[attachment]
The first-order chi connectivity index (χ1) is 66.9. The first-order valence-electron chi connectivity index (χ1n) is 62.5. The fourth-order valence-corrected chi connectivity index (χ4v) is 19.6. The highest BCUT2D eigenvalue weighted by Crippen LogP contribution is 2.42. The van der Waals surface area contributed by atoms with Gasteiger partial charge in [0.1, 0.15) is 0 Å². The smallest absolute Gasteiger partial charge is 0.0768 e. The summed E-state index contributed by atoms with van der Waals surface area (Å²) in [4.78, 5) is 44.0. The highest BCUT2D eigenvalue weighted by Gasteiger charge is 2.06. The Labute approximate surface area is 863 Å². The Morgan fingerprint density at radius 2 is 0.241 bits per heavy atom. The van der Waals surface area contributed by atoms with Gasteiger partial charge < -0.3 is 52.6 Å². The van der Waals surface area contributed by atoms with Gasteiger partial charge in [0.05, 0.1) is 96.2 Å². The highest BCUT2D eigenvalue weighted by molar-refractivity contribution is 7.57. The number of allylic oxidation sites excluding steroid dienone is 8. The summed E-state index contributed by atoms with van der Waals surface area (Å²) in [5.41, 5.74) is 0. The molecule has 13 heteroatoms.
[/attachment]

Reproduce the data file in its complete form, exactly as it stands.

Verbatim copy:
The first-order chi connectivity index (χ1) is 66.9. The first-order valence-electron chi connectivity index (χ1n) is 62.5. The fourth-order valence-corrected chi connectivity index (χ4v) is 19.6. The highest BCUT2D eigenvalue weighted by Crippen LogP contribution is 2.42. The van der Waals surface area contributed by atoms with Gasteiger partial charge in [0.1, 0.15) is 0 Å². The smallest absolute Gasteiger partial charge is 0.0768 e. The summed E-state index contributed by atoms with van der Waals surface area (Å²) in [4.78, 5) is 44.0. The highest BCUT2D eigenvalue weighted by Gasteiger charge is 2.06. The Labute approximate surface area is 863 Å². The Morgan fingerprint density at radius 2 is 0.241 bits per heavy atom. The van der Waals surface area contributed by atoms with Gasteiger partial charge < -0.3 is 52.6 Å². The van der Waals surface area contributed by atoms with Gasteiger partial charge in [0.05, 0.1) is 96.2 Å². The highest BCUT2D eigenvalue weighted by molar-refractivity contribution is 7.57. The number of allylic oxidation sites excluding steroid dienone is 8. The summed E-state index contributed by atoms with van der Waals surface area (Å²) in [5.41, 5.74) is 0. The molecule has 13 heteroatoms.